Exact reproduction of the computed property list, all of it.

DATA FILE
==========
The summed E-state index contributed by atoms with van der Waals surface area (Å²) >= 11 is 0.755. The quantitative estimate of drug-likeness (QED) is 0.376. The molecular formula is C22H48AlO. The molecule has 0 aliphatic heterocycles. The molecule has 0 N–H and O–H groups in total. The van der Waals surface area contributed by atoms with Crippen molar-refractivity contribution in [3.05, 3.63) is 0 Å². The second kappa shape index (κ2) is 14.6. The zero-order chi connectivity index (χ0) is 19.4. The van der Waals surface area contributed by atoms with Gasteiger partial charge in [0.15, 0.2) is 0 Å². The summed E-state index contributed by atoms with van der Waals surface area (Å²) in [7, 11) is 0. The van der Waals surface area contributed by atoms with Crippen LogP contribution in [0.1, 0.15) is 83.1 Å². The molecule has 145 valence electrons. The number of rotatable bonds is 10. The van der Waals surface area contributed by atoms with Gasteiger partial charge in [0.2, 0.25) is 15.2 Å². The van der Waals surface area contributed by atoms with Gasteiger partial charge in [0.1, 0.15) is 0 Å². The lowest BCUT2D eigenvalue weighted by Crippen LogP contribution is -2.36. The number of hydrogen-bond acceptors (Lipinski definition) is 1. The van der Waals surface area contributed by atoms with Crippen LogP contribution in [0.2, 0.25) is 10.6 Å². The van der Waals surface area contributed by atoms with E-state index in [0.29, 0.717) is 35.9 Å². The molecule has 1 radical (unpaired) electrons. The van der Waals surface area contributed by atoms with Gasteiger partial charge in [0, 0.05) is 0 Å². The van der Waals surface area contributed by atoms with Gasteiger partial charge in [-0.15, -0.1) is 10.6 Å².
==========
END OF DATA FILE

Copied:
The summed E-state index contributed by atoms with van der Waals surface area (Å²) >= 11 is 0.755. The quantitative estimate of drug-likeness (QED) is 0.376. The molecular formula is C22H48AlO. The molecule has 0 aliphatic heterocycles. The molecule has 0 N–H and O–H groups in total. The van der Waals surface area contributed by atoms with Crippen molar-refractivity contribution in [3.05, 3.63) is 0 Å². The second kappa shape index (κ2) is 14.6. The zero-order chi connectivity index (χ0) is 19.4. The van der Waals surface area contributed by atoms with Gasteiger partial charge in [0.15, 0.2) is 0 Å². The summed E-state index contributed by atoms with van der Waals surface area (Å²) in [7, 11) is 0. The van der Waals surface area contributed by atoms with Crippen LogP contribution in [0.1, 0.15) is 83.1 Å². The molecule has 145 valence electrons. The number of rotatable bonds is 10. The van der Waals surface area contributed by atoms with Gasteiger partial charge in [0.2, 0.25) is 15.2 Å². The van der Waals surface area contributed by atoms with Gasteiger partial charge in [0.1, 0.15) is 0 Å². The lowest BCUT2D eigenvalue weighted by Crippen LogP contribution is -2.36. The number of hydrogen-bond acceptors (Lipinski definition) is 1. The van der Waals surface area contributed by atoms with Crippen LogP contribution in [0.2, 0.25) is 10.6 Å². The van der Waals surface area contributed by atoms with E-state index in [0.29, 0.717) is 35.9 Å². The molecule has 1 radical (unpaired) electrons. The van der Waals surface area contributed by atoms with Gasteiger partial charge in [0, 0.05) is 0 Å². The van der Waals surface area contributed by atoms with Gasteiger partial charge in [-0.15, -0.1) is 10.6 Å².